Across the country, discussions are going on in many communities on whether to defund/move resources from police departments and perhaps remove resource officers from schools.
In La Crosse the topic of continuing a 27-year contract with the La Crosse Police Department for school resource officers was reviewed in several virtual meetings last month.
At issue is $250,000 for five officers, and the administration of the School District of La Crosse is expected to give its recommendation at the Nov. 16 board meeting.
The administration has had time to evaluate the points of the virtual meetings, which ended with the majority of speakers favoring ending the contract after this school year.
Move the money, they said, to initiatives such as groups and organizations led by Black students and students of color, more counselors or social workers, mental health resources, trauma-informed training and practices and more.
“Schools need resources, not resource officers,” said a student at the final meeting.
While we would not dispute that schools need resources for mental health and training programs, we would hesitate to abandon a program that has been serving the schools and students for so long.
And we would hesitate making a decision to abandon SROs at a time when schools are not in session and meetings are virtual with limited attendance.
Schools will be back in session and meetings will be held in due time when the pandemic is under control, and at that time more public discussion could be held while officers remain in their important roles at schools.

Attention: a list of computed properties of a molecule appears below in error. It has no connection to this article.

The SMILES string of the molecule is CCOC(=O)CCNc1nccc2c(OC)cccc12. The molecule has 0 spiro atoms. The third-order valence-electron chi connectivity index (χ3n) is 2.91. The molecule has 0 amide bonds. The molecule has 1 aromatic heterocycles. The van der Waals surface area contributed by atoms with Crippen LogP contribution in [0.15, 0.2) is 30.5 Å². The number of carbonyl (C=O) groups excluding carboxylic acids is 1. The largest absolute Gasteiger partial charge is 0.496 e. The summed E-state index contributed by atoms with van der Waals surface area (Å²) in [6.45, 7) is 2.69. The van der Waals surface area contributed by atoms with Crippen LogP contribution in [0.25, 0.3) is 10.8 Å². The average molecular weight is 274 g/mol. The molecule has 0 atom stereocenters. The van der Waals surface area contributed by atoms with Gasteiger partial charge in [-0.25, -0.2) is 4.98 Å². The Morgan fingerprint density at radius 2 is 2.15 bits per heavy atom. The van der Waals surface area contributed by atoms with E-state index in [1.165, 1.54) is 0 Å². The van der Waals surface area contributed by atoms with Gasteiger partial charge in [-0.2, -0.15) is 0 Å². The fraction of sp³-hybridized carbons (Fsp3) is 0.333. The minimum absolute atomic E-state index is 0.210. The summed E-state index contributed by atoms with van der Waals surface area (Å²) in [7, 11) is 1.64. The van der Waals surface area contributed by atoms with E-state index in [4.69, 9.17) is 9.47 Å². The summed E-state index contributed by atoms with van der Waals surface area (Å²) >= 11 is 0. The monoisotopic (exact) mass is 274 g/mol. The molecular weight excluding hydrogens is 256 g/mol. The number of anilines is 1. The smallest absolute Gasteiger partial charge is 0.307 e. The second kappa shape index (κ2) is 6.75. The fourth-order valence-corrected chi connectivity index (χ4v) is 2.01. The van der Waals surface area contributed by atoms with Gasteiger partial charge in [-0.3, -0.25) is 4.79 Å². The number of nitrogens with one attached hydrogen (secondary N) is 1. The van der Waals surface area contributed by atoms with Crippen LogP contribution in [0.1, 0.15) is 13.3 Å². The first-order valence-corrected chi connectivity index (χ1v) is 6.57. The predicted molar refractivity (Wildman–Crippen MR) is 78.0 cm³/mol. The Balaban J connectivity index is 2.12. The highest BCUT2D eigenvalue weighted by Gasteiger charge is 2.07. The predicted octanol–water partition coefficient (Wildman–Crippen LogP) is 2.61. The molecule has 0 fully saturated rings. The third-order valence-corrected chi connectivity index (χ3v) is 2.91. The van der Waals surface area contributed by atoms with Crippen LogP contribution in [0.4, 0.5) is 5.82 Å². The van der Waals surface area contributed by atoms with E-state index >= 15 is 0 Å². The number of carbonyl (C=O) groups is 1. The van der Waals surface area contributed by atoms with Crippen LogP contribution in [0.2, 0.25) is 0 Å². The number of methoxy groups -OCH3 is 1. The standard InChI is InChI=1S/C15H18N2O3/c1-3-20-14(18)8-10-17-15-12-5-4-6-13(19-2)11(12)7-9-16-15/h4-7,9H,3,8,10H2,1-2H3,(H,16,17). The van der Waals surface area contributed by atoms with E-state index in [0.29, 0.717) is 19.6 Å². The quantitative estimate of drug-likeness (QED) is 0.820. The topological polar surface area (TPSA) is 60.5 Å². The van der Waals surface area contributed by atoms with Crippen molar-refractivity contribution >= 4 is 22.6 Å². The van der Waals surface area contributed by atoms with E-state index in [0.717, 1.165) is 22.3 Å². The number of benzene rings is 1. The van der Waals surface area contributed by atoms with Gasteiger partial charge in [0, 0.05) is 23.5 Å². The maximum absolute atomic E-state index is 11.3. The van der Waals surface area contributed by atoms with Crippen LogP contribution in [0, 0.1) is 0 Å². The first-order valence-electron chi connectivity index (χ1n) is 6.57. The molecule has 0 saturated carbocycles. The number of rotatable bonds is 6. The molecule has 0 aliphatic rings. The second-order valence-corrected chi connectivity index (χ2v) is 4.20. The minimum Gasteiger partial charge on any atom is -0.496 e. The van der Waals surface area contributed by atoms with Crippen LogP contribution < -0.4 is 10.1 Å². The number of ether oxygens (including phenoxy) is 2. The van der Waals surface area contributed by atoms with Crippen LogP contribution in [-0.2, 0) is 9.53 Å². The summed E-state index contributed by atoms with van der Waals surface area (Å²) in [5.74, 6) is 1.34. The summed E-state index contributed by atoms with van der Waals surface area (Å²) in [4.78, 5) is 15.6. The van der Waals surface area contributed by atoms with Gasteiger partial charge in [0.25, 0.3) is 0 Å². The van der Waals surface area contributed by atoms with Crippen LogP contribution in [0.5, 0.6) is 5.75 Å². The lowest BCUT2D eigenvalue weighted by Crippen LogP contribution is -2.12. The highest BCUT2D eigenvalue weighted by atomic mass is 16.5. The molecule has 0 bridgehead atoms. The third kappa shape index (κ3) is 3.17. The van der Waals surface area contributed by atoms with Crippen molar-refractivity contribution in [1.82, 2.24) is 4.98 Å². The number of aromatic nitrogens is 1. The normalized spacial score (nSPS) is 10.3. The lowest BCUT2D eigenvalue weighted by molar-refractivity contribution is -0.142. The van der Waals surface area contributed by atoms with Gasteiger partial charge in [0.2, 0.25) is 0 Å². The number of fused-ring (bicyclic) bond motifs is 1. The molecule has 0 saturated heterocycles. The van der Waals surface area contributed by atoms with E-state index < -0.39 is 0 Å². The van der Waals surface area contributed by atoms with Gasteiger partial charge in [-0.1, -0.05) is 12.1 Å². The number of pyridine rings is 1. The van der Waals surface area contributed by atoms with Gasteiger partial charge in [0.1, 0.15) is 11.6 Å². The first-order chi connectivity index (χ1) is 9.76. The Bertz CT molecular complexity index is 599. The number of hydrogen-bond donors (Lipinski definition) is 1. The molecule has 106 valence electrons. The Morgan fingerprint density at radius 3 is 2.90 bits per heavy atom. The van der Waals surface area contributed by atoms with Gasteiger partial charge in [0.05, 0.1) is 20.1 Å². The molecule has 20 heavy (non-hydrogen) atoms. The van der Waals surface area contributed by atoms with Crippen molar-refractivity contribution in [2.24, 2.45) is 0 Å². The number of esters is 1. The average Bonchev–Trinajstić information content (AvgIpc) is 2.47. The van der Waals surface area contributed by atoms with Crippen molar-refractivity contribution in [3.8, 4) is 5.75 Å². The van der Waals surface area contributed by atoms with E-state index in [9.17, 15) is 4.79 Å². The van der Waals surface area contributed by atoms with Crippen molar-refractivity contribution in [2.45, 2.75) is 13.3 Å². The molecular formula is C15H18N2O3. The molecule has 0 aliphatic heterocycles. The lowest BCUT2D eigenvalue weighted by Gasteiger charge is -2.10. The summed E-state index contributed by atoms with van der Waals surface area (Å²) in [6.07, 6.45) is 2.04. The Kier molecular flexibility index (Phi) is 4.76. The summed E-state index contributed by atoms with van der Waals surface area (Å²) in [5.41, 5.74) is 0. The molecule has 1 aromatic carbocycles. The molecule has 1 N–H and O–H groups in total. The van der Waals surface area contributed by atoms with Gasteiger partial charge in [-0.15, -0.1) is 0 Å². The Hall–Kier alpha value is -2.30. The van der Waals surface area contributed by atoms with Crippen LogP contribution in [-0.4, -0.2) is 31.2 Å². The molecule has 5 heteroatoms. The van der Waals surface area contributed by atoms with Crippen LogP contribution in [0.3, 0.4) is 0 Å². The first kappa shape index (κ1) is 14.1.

What do the resources officers do? La Crosse Police Chief Shawn Kudron provided insight at one of the meetings while saying the department’s SROs “have been somewhat vilified, in terms of what they do and who they are.”
“We’d like to specifically look at what our program’s about. What our officers are about, what they are doing, and what this 27-year relationship has meant with the school district.”
When he was an SRO at a middle school, Kudron said he welcomed students when they arrived and saw them as they left. He also worked with kids struggling in school or at home, built relationships with students, parents and school staff, served as a role model, oversaw students in the juvenile system, enforced truancy issues and occasionally broke up fights. The program also provides a 13-week program teaching middle schoolers skills such as goal-setting, conflict resolution, resiliency and refusal.
In the 2018-19 school year, the SRO at Central High School experienced 280 calls for service, outside of truancy, according to police captain Jason Melby. Nine of those calls resulted in a criminal charge being filed, and 40 citations were issued. More than 200 of the calls would be sent to a typical street officer.
This is a program with a long track record of effectiveness, and it should be separated from national debates and racial unrest sparking questions of what’s best for other communities. La Crosse must evaluate its own program, and school administrators must look ahead for when students return to the classes and hallways.
At the final virtual meeting, the only person who spoke in favor of keeping the program said her children feel safe with the officers in school, after her son was attacked, once sending him to the emergency room.
Is the school community better off with SROs? We haven’t heard anything that says otherwise. A longtime successful program in La Crosse should continue, at least until there is a full discussion and review.